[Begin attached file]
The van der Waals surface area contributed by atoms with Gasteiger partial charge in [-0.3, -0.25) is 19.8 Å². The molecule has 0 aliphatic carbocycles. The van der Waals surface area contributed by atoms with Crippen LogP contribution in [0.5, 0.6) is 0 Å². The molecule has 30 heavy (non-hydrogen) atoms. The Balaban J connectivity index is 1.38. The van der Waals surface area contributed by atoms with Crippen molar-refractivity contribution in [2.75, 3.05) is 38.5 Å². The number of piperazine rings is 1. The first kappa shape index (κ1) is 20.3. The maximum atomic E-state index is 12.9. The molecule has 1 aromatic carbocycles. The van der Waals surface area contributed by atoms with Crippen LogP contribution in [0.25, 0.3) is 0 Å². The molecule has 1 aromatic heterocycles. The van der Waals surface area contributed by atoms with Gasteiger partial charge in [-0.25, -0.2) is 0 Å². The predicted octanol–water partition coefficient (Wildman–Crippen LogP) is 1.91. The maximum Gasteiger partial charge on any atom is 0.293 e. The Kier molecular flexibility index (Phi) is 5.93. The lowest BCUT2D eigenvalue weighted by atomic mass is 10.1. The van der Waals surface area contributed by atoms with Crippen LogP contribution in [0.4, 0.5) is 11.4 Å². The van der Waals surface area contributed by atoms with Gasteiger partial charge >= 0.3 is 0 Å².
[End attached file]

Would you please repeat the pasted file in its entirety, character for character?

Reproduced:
The van der Waals surface area contributed by atoms with Gasteiger partial charge in [-0.3, -0.25) is 19.8 Å². The molecule has 0 aliphatic carbocycles. The van der Waals surface area contributed by atoms with Crippen LogP contribution in [0.5, 0.6) is 0 Å². The molecule has 30 heavy (non-hydrogen) atoms. The Balaban J connectivity index is 1.38. The van der Waals surface area contributed by atoms with Crippen molar-refractivity contribution in [2.75, 3.05) is 38.5 Å². The number of piperazine rings is 1. The first kappa shape index (κ1) is 20.3. The maximum atomic E-state index is 12.9. The molecule has 1 aromatic carbocycles. The van der Waals surface area contributed by atoms with Crippen LogP contribution in [0.25, 0.3) is 0 Å². The molecule has 1 aromatic heterocycles. The van der Waals surface area contributed by atoms with Gasteiger partial charge in [-0.25, -0.2) is 0 Å². The predicted octanol–water partition coefficient (Wildman–Crippen LogP) is 1.91. The maximum Gasteiger partial charge on any atom is 0.293 e. The Kier molecular flexibility index (Phi) is 5.93. The lowest BCUT2D eigenvalue weighted by atomic mass is 10.1. The van der Waals surface area contributed by atoms with Crippen LogP contribution in [0.4, 0.5) is 11.4 Å². The van der Waals surface area contributed by atoms with Gasteiger partial charge >= 0.3 is 0 Å².